Neil Young: Heart of Gold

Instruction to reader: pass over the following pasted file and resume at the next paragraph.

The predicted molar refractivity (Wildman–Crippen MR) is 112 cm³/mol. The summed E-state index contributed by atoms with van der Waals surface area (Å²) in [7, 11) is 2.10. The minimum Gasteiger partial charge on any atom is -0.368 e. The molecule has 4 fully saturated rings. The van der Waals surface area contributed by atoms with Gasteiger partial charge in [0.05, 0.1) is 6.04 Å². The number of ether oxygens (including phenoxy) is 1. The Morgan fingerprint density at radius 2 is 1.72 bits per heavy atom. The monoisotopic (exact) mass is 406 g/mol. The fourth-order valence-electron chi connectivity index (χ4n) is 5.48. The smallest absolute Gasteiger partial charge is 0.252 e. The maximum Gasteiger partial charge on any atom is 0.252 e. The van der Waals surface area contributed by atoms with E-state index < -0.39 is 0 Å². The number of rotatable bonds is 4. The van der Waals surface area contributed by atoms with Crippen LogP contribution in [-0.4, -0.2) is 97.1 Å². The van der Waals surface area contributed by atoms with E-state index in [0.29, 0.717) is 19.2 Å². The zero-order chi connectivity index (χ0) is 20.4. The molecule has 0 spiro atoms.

Last August, Neil Young assembled some kindred-spirit musicians and filmmaker Jonathan Demme in Nashville’s Ryman Auditorium, the longtime home of the Grand Ole Opry, to perform the music he wrote after losing his father and being diagnosed with a potentially fatal brain aneurysm. Neil Young: Heart of Gold is what Demme took away from those two evenings: an attentive, soberly tender concert film. Certainly it is music of muted grief, mixing Young’s expressions of gratitude and lament for friends and family with reckonings of his own aging and mortality. But the beauty of the movie is in how alive it all sounds: rich and rueful and satisfying. It almost seems like a planned response to the ubiquity of concert films—a genre in which Demme, who also directed Talking Heads’ Stop Making Sense, has been influential. Here, quite clearly following Young’s plainspoken example, he opts out of fanciness and simply trusts the material. The unaffectedness is as fresh as heartland wheat fields.